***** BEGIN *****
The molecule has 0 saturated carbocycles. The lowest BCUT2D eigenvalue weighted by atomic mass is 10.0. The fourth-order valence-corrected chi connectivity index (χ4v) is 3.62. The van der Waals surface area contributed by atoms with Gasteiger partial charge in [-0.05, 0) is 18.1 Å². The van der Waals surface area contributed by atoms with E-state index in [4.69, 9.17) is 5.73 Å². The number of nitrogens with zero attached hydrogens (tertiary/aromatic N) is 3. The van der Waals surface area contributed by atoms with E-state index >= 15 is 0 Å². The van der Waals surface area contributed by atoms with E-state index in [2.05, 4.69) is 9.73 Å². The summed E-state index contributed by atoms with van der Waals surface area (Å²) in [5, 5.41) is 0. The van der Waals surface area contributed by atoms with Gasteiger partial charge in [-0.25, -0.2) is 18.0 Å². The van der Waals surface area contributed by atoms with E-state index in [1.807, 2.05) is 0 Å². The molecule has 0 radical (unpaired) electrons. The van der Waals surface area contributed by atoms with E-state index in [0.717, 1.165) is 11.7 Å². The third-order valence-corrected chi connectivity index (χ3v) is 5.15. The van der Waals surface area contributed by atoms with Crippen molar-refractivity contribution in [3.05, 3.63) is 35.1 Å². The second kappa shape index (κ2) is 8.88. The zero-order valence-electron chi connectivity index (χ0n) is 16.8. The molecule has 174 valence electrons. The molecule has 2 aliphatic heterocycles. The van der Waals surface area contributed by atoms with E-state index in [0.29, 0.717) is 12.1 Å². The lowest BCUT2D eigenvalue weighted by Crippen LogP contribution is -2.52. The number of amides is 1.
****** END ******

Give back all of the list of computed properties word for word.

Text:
The molecule has 0 saturated carbocycles. The lowest BCUT2D eigenvalue weighted by atomic mass is 10.0. The fourth-order valence-corrected chi connectivity index (χ4v) is 3.62. The van der Waals surface area contributed by atoms with Gasteiger partial charge in [-0.05, 0) is 18.1 Å². The van der Waals surface area contributed by atoms with E-state index in [4.69, 9.17) is 5.73 Å². The number of nitrogens with zero attached hydrogens (tertiary/aromatic N) is 3. The van der Waals surface area contributed by atoms with E-state index >= 15 is 0 Å². The van der Waals surface area contributed by atoms with E-state index in [2.05, 4.69) is 9.73 Å². The summed E-state index contributed by atoms with van der Waals surface area (Å²) in [5, 5.41) is 0. The van der Waals surface area contributed by atoms with Gasteiger partial charge in [-0.25, -0.2) is 18.0 Å². The van der Waals surface area contributed by atoms with E-state index in [1.807, 2.05) is 0 Å². The molecule has 0 radical (unpaired) electrons. The van der Waals surface area contributed by atoms with E-state index in [0.717, 1.165) is 11.7 Å². The third-order valence-corrected chi connectivity index (χ3v) is 5.15. The van der Waals surface area contributed by atoms with Crippen molar-refractivity contribution in [3.05, 3.63) is 35.1 Å². The second kappa shape index (κ2) is 8.88. The zero-order valence-electron chi connectivity index (χ0n) is 16.8. The molecule has 174 valence electrons. The molecule has 2 aliphatic heterocycles. The van der Waals surface area contributed by atoms with E-state index in [0.29, 0.717) is 12.1 Å². The lowest BCUT2D eigenvalue weighted by Crippen LogP contribution is -2.52. The number of amides is 1.